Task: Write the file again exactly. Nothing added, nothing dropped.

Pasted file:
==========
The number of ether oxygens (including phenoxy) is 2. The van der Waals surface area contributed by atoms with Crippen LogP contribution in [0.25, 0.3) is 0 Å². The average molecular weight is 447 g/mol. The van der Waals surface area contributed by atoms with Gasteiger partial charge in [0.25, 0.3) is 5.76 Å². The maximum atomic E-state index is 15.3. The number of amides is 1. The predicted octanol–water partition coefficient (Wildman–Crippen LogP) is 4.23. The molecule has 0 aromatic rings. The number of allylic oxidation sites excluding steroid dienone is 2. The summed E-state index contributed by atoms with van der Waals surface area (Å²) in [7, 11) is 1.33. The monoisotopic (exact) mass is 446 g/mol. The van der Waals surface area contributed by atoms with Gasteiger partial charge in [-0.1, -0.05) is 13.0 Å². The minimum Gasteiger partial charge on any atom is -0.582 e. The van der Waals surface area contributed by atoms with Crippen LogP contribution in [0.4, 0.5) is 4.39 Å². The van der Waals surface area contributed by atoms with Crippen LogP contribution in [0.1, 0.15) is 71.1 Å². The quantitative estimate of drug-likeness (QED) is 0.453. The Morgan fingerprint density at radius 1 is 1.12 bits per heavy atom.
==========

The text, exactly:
The number of ether oxygens (including phenoxy) is 2. The van der Waals surface area contributed by atoms with Crippen LogP contribution in [0.25, 0.3) is 0 Å². The average molecular weight is 447 g/mol. The van der Waals surface area contributed by atoms with Gasteiger partial charge in [0.25, 0.3) is 5.76 Å². The maximum atomic E-state index is 15.3. The number of amides is 1. The predicted octanol–water partition coefficient (Wildman–Crippen LogP) is 4.23. The molecule has 0 aromatic rings. The number of allylic oxidation sites excluding steroid dienone is 2. The summed E-state index contributed by atoms with van der Waals surface area (Å²) in [7, 11) is 1.33. The monoisotopic (exact) mass is 446 g/mol. The van der Waals surface area contributed by atoms with Gasteiger partial charge in [-0.1, -0.05) is 13.0 Å². The minimum Gasteiger partial charge on any atom is -0.582 e. The van der Waals surface area contributed by atoms with Crippen LogP contribution in [0.4, 0.5) is 4.39 Å². The van der Waals surface area contributed by atoms with Crippen LogP contribution in [0.1, 0.15) is 71.1 Å². The quantitative estimate of drug-likeness (QED) is 0.453. The Morgan fingerprint density at radius 1 is 1.12 bits per heavy atom.